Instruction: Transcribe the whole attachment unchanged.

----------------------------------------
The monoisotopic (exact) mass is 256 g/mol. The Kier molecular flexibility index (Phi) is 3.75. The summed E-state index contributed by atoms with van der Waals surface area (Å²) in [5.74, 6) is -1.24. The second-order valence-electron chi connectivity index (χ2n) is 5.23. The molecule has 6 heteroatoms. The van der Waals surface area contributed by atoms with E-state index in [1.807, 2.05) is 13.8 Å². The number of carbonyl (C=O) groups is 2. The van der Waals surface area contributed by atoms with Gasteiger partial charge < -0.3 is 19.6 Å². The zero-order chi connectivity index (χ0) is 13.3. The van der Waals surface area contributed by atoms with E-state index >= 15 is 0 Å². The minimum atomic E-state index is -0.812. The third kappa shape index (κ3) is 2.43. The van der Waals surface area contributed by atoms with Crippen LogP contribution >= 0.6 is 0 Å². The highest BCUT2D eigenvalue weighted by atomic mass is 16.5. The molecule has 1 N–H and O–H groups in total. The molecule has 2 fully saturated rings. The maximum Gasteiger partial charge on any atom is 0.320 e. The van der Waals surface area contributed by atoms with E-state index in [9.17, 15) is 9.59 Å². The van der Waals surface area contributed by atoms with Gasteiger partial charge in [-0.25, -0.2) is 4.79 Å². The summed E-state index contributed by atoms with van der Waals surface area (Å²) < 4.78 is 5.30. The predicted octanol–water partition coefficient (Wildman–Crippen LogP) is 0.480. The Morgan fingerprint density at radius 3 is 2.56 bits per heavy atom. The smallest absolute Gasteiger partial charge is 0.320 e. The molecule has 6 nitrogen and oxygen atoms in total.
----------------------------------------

The monoisotopic (exact) mass is 256 g/mol. The Kier molecular flexibility index (Phi) is 3.75. The summed E-state index contributed by atoms with van der Waals surface area (Å²) in [5.74, 6) is -1.24. The second-order valence-electron chi connectivity index (χ2n) is 5.23. The molecule has 6 heteroatoms. The van der Waals surface area contributed by atoms with E-state index in [1.807, 2.05) is 13.8 Å². The number of carbonyl (C=O) groups is 2. The van der Waals surface area contributed by atoms with Gasteiger partial charge < -0.3 is 19.6 Å². The zero-order chi connectivity index (χ0) is 13.3. The van der Waals surface area contributed by atoms with E-state index >= 15 is 0 Å². The minimum atomic E-state index is -0.812. The third kappa shape index (κ3) is 2.43. The van der Waals surface area contributed by atoms with Crippen LogP contribution >= 0.6 is 0 Å². The highest BCUT2D eigenvalue weighted by atomic mass is 16.5. The molecule has 1 N–H and O–H groups in total. The molecule has 2 fully saturated rings. The maximum Gasteiger partial charge on any atom is 0.320 e. The van der Waals surface area contributed by atoms with E-state index in [9.17, 15) is 9.59 Å². The van der Waals surface area contributed by atoms with Gasteiger partial charge in [-0.25, -0.2) is 4.79 Å². The summed E-state index contributed by atoms with van der Waals surface area (Å²) < 4.78 is 5.30. The predicted octanol–water partition coefficient (Wildman–Crippen LogP) is 0.480. The Morgan fingerprint density at radius 3 is 2.56 bits per heavy atom. The smallest absolute Gasteiger partial charge is 0.320 e. The molecule has 6 nitrogen and oxygen atoms in total.